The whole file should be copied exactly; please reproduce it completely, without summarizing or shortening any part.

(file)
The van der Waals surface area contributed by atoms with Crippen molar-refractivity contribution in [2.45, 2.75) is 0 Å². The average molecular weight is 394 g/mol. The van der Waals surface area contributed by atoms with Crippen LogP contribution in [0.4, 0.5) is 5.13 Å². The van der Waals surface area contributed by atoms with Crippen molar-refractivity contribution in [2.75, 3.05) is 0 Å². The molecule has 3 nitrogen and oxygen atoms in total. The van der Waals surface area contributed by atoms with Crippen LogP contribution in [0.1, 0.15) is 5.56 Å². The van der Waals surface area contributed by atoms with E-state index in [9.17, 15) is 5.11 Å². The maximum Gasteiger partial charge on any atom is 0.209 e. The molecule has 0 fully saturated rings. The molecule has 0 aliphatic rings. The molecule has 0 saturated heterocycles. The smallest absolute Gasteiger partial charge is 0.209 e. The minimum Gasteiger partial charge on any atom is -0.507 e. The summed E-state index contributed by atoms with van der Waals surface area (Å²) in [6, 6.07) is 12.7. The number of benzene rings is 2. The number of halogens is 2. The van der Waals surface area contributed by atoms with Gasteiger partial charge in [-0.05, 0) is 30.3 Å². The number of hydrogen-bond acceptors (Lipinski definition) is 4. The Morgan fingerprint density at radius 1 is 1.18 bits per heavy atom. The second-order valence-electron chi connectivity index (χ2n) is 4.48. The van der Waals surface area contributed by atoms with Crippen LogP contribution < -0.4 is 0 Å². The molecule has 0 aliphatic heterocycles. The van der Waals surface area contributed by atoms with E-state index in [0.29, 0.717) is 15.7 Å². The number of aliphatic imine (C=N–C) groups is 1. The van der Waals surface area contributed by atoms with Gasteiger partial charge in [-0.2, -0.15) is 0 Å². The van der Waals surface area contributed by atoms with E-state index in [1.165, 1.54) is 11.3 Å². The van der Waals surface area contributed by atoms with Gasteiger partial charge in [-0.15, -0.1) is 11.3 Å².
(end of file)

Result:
The van der Waals surface area contributed by atoms with Crippen molar-refractivity contribution in [2.45, 2.75) is 0 Å². The average molecular weight is 394 g/mol. The van der Waals surface area contributed by atoms with Crippen LogP contribution in [0.4, 0.5) is 5.13 Å². The van der Waals surface area contributed by atoms with Crippen molar-refractivity contribution in [2.75, 3.05) is 0 Å². The molecule has 3 nitrogen and oxygen atoms in total. The van der Waals surface area contributed by atoms with Crippen LogP contribution in [0.1, 0.15) is 5.56 Å². The van der Waals surface area contributed by atoms with E-state index in [9.17, 15) is 5.11 Å². The maximum Gasteiger partial charge on any atom is 0.209 e. The molecule has 0 fully saturated rings. The molecule has 0 aliphatic rings. The molecule has 0 saturated heterocycles. The smallest absolute Gasteiger partial charge is 0.209 e. The minimum Gasteiger partial charge on any atom is -0.507 e. The summed E-state index contributed by atoms with van der Waals surface area (Å²) in [6, 6.07) is 12.7. The number of benzene rings is 2. The number of halogens is 2. The van der Waals surface area contributed by atoms with Gasteiger partial charge in [-0.05, 0) is 30.3 Å². The number of hydrogen-bond acceptors (Lipinski definition) is 4. The Morgan fingerprint density at radius 1 is 1.18 bits per heavy atom. The second-order valence-electron chi connectivity index (χ2n) is 4.48. The van der Waals surface area contributed by atoms with Crippen LogP contribution < -0.4 is 0 Å². The molecule has 0 aliphatic heterocycles. The van der Waals surface area contributed by atoms with E-state index in [0.29, 0.717) is 15.7 Å². The number of aliphatic imine (C=N–C) groups is 1. The van der Waals surface area contributed by atoms with Gasteiger partial charge in [-0.2, -0.15) is 0 Å². The van der Waals surface area contributed by atoms with E-state index in [1.165, 1.54) is 11.3 Å². The van der Waals surface area contributed by atoms with Gasteiger partial charge in [-0.15, -0.1) is 11.3 Å².